Here's a little research on the subject that I found fascinating. I hope you do, too.
1. Feeling fortunate. France, Germany, Russia, Poland, and Japan (among others) believe that fortune is an element of happiness. The US, Spain, Ecuador, and Argentina (among others) do not believe that fortune is an element of happiness.
2. In a 2017 Gallup Poll, 70% of those surveyed said they had laughed, smiles, or experienced joy the day before the survey. 30% of the people worldwide said that they had learned or did something interesting the day before the survey.
3. People in Western cultures put a higher priority on maximizing happiness and minimizing sadness. Those in non-Western cultures tend to place more value on harmony and conformity than on individual happiness.
4. In Western, or individualist cultures, intense (high arousal)are valued and promoted more than quieter (low arousal) emotions. In Eastern or collectivist, cultures the reverse is true. Thus, Westerners experience more intense emotions and quieter ones. Easterners prefer, and experience, quieter emotions.
5. Cultural flow. Studies have shown that Chinese people tend to feel mixed emotions (both positive and negative) toward certain events while Americans tend to feel one way or the other. Recent research has shown that how we want to feel shapes how we do feel...so we tend to go with our cultural norms.
6. Empathy standings. A 2017 study coming out of the University of Michigan found that
Ecuador, Saudi Arabia, Peru, Denmark, and the United Arab Emirates ranked the highest when it comes to empathy. The US came in at number 7.
7. So who, then, were the lowest empathy-ranking countries? Lithuania, Venezuela, Estonia, Poland, and Bulgaria. Seven out of the bottom 10 countries were from Eastern Europe.
8. Does healthy equal happy? That's not always true. Culture affects health ramifications, as well. In one study, a positive outlook resulted in a healthier cardiovascular lipid profile for Americans but not for the Japanese.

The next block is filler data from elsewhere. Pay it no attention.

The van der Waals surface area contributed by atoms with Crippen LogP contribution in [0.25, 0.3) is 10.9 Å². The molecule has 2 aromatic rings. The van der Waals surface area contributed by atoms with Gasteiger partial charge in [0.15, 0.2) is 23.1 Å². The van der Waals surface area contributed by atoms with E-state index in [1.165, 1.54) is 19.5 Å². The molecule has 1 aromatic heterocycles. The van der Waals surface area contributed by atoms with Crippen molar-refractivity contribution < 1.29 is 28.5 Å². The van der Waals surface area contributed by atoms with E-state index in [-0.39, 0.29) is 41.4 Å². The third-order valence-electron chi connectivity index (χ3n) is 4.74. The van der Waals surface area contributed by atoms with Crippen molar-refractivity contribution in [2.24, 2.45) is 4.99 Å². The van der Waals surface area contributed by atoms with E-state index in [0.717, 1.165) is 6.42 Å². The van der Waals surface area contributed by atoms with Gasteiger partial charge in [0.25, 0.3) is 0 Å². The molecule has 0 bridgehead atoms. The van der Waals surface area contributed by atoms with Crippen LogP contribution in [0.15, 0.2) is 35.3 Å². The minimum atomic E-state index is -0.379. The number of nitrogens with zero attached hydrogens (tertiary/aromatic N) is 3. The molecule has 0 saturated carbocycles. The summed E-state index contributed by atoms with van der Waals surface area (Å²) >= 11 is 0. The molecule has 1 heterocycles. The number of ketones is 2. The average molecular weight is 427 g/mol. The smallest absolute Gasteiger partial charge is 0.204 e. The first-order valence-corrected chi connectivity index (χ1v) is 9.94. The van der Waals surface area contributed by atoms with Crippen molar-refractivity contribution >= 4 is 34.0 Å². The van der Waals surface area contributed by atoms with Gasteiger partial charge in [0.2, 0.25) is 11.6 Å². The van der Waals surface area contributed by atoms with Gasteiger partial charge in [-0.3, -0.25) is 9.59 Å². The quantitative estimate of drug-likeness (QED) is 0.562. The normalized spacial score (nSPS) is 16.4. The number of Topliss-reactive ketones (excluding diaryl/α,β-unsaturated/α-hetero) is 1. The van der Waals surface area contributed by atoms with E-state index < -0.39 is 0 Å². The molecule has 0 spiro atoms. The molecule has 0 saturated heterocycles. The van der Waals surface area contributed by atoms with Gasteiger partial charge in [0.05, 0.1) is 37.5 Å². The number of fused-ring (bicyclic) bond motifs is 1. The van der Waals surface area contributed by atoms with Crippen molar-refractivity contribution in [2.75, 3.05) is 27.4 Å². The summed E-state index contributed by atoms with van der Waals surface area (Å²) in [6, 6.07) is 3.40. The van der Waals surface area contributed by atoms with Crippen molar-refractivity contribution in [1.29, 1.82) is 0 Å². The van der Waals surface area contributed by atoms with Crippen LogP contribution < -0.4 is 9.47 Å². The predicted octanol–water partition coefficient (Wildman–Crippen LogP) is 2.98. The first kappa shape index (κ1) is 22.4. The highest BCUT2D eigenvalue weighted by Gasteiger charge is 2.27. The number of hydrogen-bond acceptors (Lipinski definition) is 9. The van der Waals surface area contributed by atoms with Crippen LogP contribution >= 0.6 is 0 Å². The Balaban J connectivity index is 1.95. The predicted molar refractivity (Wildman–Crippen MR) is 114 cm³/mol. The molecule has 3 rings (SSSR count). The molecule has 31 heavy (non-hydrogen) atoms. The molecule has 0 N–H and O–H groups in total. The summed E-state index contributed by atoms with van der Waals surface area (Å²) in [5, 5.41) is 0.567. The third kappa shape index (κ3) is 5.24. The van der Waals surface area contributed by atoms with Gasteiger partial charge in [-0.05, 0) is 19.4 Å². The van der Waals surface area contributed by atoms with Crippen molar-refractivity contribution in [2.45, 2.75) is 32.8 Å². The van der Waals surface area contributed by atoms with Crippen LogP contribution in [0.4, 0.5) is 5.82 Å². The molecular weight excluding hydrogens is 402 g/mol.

9. Where does optimism fit into it? Optimistic American women live longer, according to one study. Optimism seemed to help lower the risk of death from heart disease, stroke, and cancer. But a similar study done in Britain showed that well-being did not appear to affect the mortality of most Brits.
10. We're more alike than we know. Of anger, contempt, disgust, fear, happiness and, sadness, happiness was most accurately recognized expression by people in 37 different countries who participated in the study. In that same study of 37 countries across 5 continents, people displayed similar behavior, ie laughing and smiling, when they were happy.
11. Positively outgoing. When people acted more extroverted, they reported feeling more positive emotions in their daily activities. This was true across different cultures: US, Venezuela, Japan, the Philippines, and China.
12. A study has shown that there is a link between free will and happiness, not only in US teens but also in those living in China.
And there you have it. I hope you've enjoyed learning how happiness looks across our planet. Thank you for taking time out of your busy day to read my blog...and that makes me one happy little frog!